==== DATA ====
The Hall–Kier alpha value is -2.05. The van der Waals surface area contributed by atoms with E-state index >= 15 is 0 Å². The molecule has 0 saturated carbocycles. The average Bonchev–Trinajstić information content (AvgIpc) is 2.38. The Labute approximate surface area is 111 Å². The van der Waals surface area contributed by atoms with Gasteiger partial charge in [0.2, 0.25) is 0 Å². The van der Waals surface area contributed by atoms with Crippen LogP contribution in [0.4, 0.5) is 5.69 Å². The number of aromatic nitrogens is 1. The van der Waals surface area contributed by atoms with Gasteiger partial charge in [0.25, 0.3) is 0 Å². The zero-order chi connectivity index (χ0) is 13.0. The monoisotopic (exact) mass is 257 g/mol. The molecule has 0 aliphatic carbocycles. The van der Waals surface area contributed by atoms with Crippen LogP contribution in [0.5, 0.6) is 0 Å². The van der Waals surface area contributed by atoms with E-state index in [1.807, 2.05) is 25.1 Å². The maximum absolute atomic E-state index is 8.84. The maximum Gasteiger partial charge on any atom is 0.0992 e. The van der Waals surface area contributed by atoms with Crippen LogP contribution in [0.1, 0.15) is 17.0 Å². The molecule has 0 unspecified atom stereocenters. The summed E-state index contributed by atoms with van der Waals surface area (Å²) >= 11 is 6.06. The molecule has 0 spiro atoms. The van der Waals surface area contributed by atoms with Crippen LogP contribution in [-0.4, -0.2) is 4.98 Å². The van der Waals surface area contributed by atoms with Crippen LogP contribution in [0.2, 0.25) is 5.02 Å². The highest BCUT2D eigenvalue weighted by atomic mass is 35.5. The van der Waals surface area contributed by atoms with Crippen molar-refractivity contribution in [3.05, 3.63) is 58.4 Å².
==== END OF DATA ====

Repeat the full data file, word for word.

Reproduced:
The Hall–Kier alpha value is -2.05. The van der Waals surface area contributed by atoms with E-state index >= 15 is 0 Å². The molecule has 0 saturated carbocycles. The average Bonchev–Trinajstić information content (AvgIpc) is 2.38. The Labute approximate surface area is 111 Å². The van der Waals surface area contributed by atoms with Gasteiger partial charge in [0.2, 0.25) is 0 Å². The van der Waals surface area contributed by atoms with Crippen LogP contribution in [0.4, 0.5) is 5.69 Å². The number of aromatic nitrogens is 1. The van der Waals surface area contributed by atoms with Gasteiger partial charge in [0.25, 0.3) is 0 Å². The zero-order chi connectivity index (χ0) is 13.0. The monoisotopic (exact) mass is 257 g/mol. The molecule has 0 aliphatic carbocycles. The van der Waals surface area contributed by atoms with Crippen LogP contribution in [0.5, 0.6) is 0 Å². The van der Waals surface area contributed by atoms with E-state index in [1.807, 2.05) is 25.1 Å². The maximum absolute atomic E-state index is 8.84. The maximum Gasteiger partial charge on any atom is 0.0992 e. The van der Waals surface area contributed by atoms with Crippen LogP contribution in [0.1, 0.15) is 17.0 Å². The molecule has 0 unspecified atom stereocenters. The summed E-state index contributed by atoms with van der Waals surface area (Å²) >= 11 is 6.06. The molecule has 0 spiro atoms. The van der Waals surface area contributed by atoms with Crippen LogP contribution in [-0.4, -0.2) is 4.98 Å². The van der Waals surface area contributed by atoms with Crippen LogP contribution in [0.2, 0.25) is 5.02 Å². The highest BCUT2D eigenvalue weighted by atomic mass is 35.5. The van der Waals surface area contributed by atoms with Crippen molar-refractivity contribution in [3.05, 3.63) is 58.4 Å².